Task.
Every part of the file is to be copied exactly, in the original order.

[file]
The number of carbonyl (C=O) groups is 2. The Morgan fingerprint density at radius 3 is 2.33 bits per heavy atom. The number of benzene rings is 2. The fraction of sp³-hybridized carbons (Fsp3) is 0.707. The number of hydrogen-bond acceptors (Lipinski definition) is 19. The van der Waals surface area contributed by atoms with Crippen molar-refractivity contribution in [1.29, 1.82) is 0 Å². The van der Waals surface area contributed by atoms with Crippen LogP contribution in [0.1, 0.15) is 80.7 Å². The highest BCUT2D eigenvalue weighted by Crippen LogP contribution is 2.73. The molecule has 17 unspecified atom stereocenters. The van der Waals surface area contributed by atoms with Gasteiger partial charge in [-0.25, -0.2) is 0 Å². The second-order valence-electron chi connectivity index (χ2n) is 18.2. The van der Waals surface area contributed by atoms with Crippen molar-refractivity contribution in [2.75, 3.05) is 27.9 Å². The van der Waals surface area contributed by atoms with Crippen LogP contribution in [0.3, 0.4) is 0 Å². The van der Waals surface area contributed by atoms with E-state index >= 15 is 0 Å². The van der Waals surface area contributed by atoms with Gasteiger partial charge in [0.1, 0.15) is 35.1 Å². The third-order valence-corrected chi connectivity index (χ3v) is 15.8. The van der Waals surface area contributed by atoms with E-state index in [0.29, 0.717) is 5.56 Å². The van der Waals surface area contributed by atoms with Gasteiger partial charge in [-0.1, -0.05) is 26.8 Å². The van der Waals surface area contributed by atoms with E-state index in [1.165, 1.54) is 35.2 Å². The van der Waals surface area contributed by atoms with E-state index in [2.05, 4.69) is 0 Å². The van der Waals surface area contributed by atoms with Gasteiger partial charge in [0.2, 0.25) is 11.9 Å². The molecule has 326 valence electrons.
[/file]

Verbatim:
The number of carbonyl (C=O) groups is 2. The Morgan fingerprint density at radius 3 is 2.33 bits per heavy atom. The number of benzene rings is 2. The fraction of sp³-hybridized carbons (Fsp3) is 0.707. The number of hydrogen-bond acceptors (Lipinski definition) is 19. The van der Waals surface area contributed by atoms with Crippen molar-refractivity contribution in [1.29, 1.82) is 0 Å². The van der Waals surface area contributed by atoms with Crippen LogP contribution in [0.1, 0.15) is 80.7 Å². The highest BCUT2D eigenvalue weighted by Crippen LogP contribution is 2.73. The molecule has 17 unspecified atom stereocenters. The van der Waals surface area contributed by atoms with Gasteiger partial charge in [-0.25, -0.2) is 0 Å². The second-order valence-electron chi connectivity index (χ2n) is 18.2. The van der Waals surface area contributed by atoms with Crippen molar-refractivity contribution in [2.75, 3.05) is 27.9 Å². The van der Waals surface area contributed by atoms with Crippen LogP contribution in [0.3, 0.4) is 0 Å². The van der Waals surface area contributed by atoms with E-state index >= 15 is 0 Å². The van der Waals surface area contributed by atoms with Gasteiger partial charge in [0.1, 0.15) is 35.1 Å². The third-order valence-corrected chi connectivity index (χ3v) is 15.8. The van der Waals surface area contributed by atoms with E-state index in [0.29, 0.717) is 5.56 Å². The van der Waals surface area contributed by atoms with Gasteiger partial charge in [-0.1, -0.05) is 26.8 Å². The van der Waals surface area contributed by atoms with E-state index in [1.165, 1.54) is 35.2 Å². The van der Waals surface area contributed by atoms with E-state index in [2.05, 4.69) is 0 Å². The van der Waals surface area contributed by atoms with Gasteiger partial charge in [0.2, 0.25) is 11.9 Å². The molecule has 326 valence electrons.